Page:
March 12, 2015

Finest Hour 159, Summer 2013

Page 20

By Paul H. Courtenay

Cover Story

In 1899, after four years’ regular service in the 4th Queen’s Own Hussars, Churchill resigned his commission to stand in a by-election for a seat in the House of Commons. He had seen active service on three continents, none of it with his own regiment. While the 4th Hussars were still in England in 1895, he was attached to the Spanish Army in Cuba before moving with his own regiment to southern India in 1896; from there he was detached for duty on the Afghan border in 1897. A year later he was attached to the 21st Lancers in Egypt and Sudan.

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These adventures were made possible not by normal Army postings, which would have kept him on regimental duty for several years, but by his own initiative and persistence. They resulted in his first two books, The Story of the Malakand Field Force (1898) and The River War (two volumes, 1899).

After Churchill failed to secure a seat in Parliament in 1899, the Boer War conveniently began and he became a war correspondent, was captured and escaped, took a local commission in the South African Light Horse (a precaution in the event of recapture), returned home and won his seat in the 1900 general election. He had a wealth of military experience  which none of his contemporaries could match. It seemed a waste not to make use of what he had greatly enjoyed, so in 1902 he became officially a part-time soldier and joined the Queen’s Own Oxfordshire Hussars (QOOH).

The QOOH was a Yeomanry cavalry regiment whose members undertook military training on evenings, weekends and an annual camp, and were available for national emergencies, as evidenced by their operational service during both World Wars. In 1908 the QOOH became part of the newly designated Territorial Force (TF), renamed the Territorial Army (TA) in 1920. The regiment had a number of sub-units around Oxfordshire, and Churchill began his service as second-in-command of the squadron at Woodstock. He was promoted to the rank of major in 1905 and took command of the squadron at Henley-on-Thames, which had better train service to London. A conscientious squadron leader, he nearly always attended annual camp.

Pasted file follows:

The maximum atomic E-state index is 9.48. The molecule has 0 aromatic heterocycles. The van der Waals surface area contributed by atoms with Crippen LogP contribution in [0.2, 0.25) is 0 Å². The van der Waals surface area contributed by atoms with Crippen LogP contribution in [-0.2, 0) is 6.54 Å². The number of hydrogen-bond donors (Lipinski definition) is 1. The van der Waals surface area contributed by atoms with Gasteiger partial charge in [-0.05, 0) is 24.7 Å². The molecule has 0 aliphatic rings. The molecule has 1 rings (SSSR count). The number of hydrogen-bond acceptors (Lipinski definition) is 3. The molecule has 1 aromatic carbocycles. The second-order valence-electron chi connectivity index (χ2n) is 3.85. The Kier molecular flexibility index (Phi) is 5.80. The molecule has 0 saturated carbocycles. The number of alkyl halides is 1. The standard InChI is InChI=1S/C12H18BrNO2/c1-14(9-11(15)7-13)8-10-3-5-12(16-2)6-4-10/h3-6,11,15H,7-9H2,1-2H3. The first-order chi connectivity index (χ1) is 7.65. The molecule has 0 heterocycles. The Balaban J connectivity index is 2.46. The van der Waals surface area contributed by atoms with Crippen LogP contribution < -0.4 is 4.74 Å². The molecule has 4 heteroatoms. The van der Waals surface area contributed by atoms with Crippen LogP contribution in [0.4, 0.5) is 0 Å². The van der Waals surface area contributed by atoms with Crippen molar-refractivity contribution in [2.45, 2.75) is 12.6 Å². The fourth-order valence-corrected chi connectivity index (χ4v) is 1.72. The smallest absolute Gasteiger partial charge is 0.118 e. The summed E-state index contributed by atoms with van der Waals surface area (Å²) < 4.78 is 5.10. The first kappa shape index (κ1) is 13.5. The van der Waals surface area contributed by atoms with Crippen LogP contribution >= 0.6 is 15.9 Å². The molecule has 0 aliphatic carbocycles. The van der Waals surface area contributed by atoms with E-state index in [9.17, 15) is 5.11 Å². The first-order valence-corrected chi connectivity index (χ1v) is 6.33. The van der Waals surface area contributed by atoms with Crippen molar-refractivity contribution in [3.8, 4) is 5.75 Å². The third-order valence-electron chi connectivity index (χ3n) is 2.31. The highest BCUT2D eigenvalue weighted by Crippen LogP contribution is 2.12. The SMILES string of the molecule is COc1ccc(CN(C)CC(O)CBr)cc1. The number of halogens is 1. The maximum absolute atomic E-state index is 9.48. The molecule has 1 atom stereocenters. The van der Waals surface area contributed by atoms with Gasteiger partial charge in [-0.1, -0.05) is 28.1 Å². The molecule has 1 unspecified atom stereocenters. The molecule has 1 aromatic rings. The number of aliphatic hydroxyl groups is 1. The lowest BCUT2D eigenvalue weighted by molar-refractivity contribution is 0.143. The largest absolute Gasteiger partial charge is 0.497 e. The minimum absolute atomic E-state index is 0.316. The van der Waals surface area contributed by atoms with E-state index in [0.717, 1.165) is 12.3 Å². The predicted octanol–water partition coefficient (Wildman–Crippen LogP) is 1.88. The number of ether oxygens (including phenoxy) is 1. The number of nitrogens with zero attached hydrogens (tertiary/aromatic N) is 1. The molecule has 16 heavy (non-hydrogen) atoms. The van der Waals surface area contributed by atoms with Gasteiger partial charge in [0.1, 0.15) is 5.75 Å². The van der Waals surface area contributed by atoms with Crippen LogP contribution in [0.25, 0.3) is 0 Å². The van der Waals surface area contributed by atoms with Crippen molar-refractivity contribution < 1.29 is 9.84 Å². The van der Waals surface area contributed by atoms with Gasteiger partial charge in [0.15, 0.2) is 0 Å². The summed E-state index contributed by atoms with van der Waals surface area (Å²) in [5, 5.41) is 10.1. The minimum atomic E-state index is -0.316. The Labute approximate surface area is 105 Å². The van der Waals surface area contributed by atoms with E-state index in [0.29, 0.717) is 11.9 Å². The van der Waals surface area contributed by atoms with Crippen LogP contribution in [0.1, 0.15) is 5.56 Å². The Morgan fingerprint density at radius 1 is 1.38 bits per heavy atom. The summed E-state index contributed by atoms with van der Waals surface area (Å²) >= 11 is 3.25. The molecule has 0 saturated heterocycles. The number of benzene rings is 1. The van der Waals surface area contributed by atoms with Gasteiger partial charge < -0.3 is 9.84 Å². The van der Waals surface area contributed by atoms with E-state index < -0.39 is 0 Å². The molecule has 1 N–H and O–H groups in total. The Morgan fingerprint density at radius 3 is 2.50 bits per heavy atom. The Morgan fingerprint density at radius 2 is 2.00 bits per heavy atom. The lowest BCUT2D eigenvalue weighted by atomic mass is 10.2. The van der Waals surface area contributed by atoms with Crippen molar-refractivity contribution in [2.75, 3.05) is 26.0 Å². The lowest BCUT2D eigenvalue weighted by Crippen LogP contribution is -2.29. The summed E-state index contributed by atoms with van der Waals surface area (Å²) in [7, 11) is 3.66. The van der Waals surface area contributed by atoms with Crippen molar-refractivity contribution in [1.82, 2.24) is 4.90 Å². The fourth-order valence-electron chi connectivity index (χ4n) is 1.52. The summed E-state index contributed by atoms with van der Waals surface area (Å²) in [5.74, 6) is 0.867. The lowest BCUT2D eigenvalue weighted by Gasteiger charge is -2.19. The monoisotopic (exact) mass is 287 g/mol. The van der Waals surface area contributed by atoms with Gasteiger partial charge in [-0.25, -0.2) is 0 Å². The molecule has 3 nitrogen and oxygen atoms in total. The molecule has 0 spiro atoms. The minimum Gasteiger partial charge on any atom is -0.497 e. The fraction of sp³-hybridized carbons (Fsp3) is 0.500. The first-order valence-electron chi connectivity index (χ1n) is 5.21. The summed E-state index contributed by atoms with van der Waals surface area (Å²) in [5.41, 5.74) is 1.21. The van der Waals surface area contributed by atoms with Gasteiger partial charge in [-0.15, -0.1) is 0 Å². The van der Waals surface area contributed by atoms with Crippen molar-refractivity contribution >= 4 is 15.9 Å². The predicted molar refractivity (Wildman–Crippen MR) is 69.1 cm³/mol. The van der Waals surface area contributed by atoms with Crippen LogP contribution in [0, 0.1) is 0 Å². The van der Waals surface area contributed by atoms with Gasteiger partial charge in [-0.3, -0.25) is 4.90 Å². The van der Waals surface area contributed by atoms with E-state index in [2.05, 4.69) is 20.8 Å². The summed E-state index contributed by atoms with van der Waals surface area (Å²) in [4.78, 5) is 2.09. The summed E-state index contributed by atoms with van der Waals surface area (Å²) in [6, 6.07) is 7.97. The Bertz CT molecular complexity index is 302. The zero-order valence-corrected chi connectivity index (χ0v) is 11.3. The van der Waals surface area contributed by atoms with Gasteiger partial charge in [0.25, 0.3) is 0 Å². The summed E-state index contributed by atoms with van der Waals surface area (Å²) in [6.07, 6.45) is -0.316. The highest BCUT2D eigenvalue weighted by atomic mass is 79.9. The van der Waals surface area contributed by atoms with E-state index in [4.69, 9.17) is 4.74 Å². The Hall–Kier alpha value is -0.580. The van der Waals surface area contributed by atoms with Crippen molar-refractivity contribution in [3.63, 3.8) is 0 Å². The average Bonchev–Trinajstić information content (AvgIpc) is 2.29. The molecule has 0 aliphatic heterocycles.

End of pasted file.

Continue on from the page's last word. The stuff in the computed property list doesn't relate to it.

Churchill’s tenure at Henley lasted at least until 1913. Once while First Lord of the Admiralty, he took his squadron to visit the fleet at Portsmouth; we can be sure that his men were given a much better tour than would have been usual! In late 1915 Major Churchill resigned from the government, donned his QOOH uniform, and reported for duty in Flanders, where he gained military experience on a fourth continent. His first forty days were spent under instruction with the 2nd Battalion, Grenadier Guards, when he continued to wear his QOOH uniform. But in 1916, on promotion to the rank of lieutenant colonel in command of 6th Battalion, the Royal Scots Fusiliers, he changed into the latter’s Lowland uniform with Glengarry cap. He was appointed Colonel, 4th Hussars in 1941, and also became Honorary Colonel, QOOH in 1953.

The unusual photograph on the cover shows Churchill in the full dress uniform of the Queen’s Own Oxfordshire Hussars, wearing a captain’s rank badges, so must have been taken in 1902-05. It is published by kind courtesy of the Oxfordshire Yeomanry Association ( and its honorary secretary, Major (retd.) R.J. Sheldon.

It is interesting to note that he is wearing four medals which he had earned while in the regular army: the India Medal with the clasp Punjab Frontier 1897-98; the Queen’s Sudan Medal; the Queen’s South Africa Medal with six clasps: Cape Colony,
Tugela Heights, Orange Free State, Relief of Ladysmith, Johannesberg, Diamond Hill; and the Khedive’s Sudan Medal (Egypt).

Churchill had also earned two Spanish medals in Cuba. The first was the Cross of the Order of Military Merit, First Class (lowest of four classes). British regulations did not permit him to wear this decoration, though he often did so. The second was the Cuban Campaign Medal, which was not instituted until 1899, more than three years after Churchill had left Cuba. This was presented to him personally by King Alfonso XIII in Madrid in early 1914.

The next medal he was to receive was the Coronation Medal of King George V and Queen Mary in 1911.

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